Docs criticise religious parents for prolonging life support

Doctors from Great Ormond Street Hospital have strongly criticised religious parents who refuse to agree to the withdrawal of medical treatment from their critically ill children.

They said fundamentalist Christians with African roots were a particular problem because they expressed “expectation of miraculous intervention”.

The doctors are calling for a review of the legal system so that parents’ religious beliefs carry less weight.


But a legal expert from Oxford University has accused the doctors of reducing children’s best interests to essentially medical criteria.

Charles Foster said the doctors “seem to think that because we are becoming an increasingly ‘secular society’ there is some sort of democratically ordained mandate to impose secular values on everyone.”

The doctors raised their concerns in a study published in the Journal of Medical Ethics (JME), entitled: “Should religious beliefs be allowed to stonewall a secular approach to withdrawing and withholding treatment in children”.


They said faith was a vital support for parents but criticised religious beliefs for increasingly being allowed to “stonewall” medical opinion to withdraw treatment from children.

The study by two doctors from the Neonatal and Paediatric Intensive Care Unit at Great Ormond Street Hospital and a hospital chaplain, examined 203 cases at the unit over three years in which parents were advised to withdraw medical treatment.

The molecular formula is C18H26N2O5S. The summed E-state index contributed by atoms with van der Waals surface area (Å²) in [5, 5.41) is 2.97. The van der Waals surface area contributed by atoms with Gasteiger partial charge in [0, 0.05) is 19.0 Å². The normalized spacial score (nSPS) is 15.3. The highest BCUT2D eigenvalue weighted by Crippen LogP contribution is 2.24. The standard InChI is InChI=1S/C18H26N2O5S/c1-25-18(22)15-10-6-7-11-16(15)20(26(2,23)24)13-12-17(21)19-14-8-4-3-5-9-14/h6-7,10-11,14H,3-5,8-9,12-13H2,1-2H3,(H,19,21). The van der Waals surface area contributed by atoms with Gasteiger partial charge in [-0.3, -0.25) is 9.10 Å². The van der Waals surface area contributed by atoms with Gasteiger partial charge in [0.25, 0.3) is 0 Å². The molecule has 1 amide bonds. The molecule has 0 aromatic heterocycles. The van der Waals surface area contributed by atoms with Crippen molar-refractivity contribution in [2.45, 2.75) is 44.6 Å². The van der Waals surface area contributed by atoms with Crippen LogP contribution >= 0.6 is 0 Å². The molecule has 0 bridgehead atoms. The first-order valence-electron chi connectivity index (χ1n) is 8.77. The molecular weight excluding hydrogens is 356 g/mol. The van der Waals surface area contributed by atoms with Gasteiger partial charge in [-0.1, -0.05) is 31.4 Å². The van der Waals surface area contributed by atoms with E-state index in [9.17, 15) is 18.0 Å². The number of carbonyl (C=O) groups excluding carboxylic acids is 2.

In 17 cases parents insisted on continuing treatment. In eleven of these, religion was cited as the major factor influencing the decision but some were resolved after involving religious leaders.


Commenting on the report, Dr David Jones, director of Anscombe Bioethics Centre said: “It is difficult to imagine the situation where a parent faces losing a child and it is understandable that many parents are unwilling to let go. This is true whether a parent has faith or not.

“In a third of cases of difficulty noted in the report, religious faith did not play any explicit role. It is not, therefore, a uniquely religious problem, but a question of how best to find agreement about what is in the child’s best interests.”

He added: “We should be wary of changing the balance of the law on the basis of such a few cases where, partly because of issues of cultural diversity and lack of availability of ‘religious community leaders’, agreement has not been able to be reached.”

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